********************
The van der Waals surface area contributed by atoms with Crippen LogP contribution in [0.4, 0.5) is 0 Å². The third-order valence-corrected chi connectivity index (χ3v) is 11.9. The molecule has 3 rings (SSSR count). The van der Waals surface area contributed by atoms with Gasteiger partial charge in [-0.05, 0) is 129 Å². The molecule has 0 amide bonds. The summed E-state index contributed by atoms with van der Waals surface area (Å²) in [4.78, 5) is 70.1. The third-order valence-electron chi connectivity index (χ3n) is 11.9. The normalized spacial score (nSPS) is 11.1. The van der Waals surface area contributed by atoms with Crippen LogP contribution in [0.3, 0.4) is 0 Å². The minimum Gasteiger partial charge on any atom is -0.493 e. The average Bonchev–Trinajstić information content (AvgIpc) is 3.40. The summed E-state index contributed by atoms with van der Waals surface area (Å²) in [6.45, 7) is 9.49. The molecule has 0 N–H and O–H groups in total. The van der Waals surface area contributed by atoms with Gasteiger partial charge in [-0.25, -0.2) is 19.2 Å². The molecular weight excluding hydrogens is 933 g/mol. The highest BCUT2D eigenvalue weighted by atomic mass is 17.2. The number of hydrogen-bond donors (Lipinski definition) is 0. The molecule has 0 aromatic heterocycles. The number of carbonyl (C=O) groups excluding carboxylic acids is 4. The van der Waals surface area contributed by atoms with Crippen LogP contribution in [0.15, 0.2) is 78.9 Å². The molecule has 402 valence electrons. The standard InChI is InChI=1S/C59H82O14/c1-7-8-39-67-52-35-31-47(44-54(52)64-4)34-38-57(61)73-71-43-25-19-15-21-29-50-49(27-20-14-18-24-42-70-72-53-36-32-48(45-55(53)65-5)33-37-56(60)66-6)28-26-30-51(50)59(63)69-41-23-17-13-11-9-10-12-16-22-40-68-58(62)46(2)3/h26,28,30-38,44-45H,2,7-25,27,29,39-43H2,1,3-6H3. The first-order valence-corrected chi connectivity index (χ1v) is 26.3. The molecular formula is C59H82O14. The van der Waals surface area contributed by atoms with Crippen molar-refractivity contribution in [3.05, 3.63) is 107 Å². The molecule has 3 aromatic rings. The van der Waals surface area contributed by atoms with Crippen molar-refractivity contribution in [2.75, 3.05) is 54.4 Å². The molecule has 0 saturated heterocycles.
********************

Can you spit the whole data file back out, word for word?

The van der Waals surface area contributed by atoms with Crippen LogP contribution in [0.4, 0.5) is 0 Å². The third-order valence-corrected chi connectivity index (χ3v) is 11.9. The molecule has 3 rings (SSSR count). The van der Waals surface area contributed by atoms with Gasteiger partial charge in [-0.05, 0) is 129 Å². The molecule has 0 amide bonds. The summed E-state index contributed by atoms with van der Waals surface area (Å²) in [4.78, 5) is 70.1. The third-order valence-electron chi connectivity index (χ3n) is 11.9. The normalized spacial score (nSPS) is 11.1. The van der Waals surface area contributed by atoms with Crippen LogP contribution in [0.3, 0.4) is 0 Å². The minimum Gasteiger partial charge on any atom is -0.493 e. The average Bonchev–Trinajstić information content (AvgIpc) is 3.40. The summed E-state index contributed by atoms with van der Waals surface area (Å²) in [6.45, 7) is 9.49. The molecule has 0 N–H and O–H groups in total. The van der Waals surface area contributed by atoms with Gasteiger partial charge in [-0.25, -0.2) is 19.2 Å². The molecular weight excluding hydrogens is 933 g/mol. The highest BCUT2D eigenvalue weighted by atomic mass is 17.2. The number of hydrogen-bond donors (Lipinski definition) is 0. The molecule has 0 aromatic heterocycles. The number of carbonyl (C=O) groups excluding carboxylic acids is 4. The van der Waals surface area contributed by atoms with Crippen LogP contribution in [0.15, 0.2) is 78.9 Å². The molecule has 402 valence electrons. The standard InChI is InChI=1S/C59H82O14/c1-7-8-39-67-52-35-31-47(44-54(52)64-4)34-38-57(61)73-71-43-25-19-15-21-29-50-49(27-20-14-18-24-42-70-72-53-36-32-48(45-55(53)65-5)33-37-56(60)66-6)28-26-30-51(50)59(63)69-41-23-17-13-11-9-10-12-16-22-40-68-58(62)46(2)3/h26,28,30-38,44-45H,2,7-25,27,29,39-43H2,1,3-6H3. The first-order valence-corrected chi connectivity index (χ1v) is 26.3. The molecular formula is C59H82O14. The van der Waals surface area contributed by atoms with Crippen molar-refractivity contribution in [3.05, 3.63) is 107 Å². The molecule has 3 aromatic rings. The van der Waals surface area contributed by atoms with Crippen molar-refractivity contribution in [2.75, 3.05) is 54.4 Å². The molecule has 0 saturated heterocycles.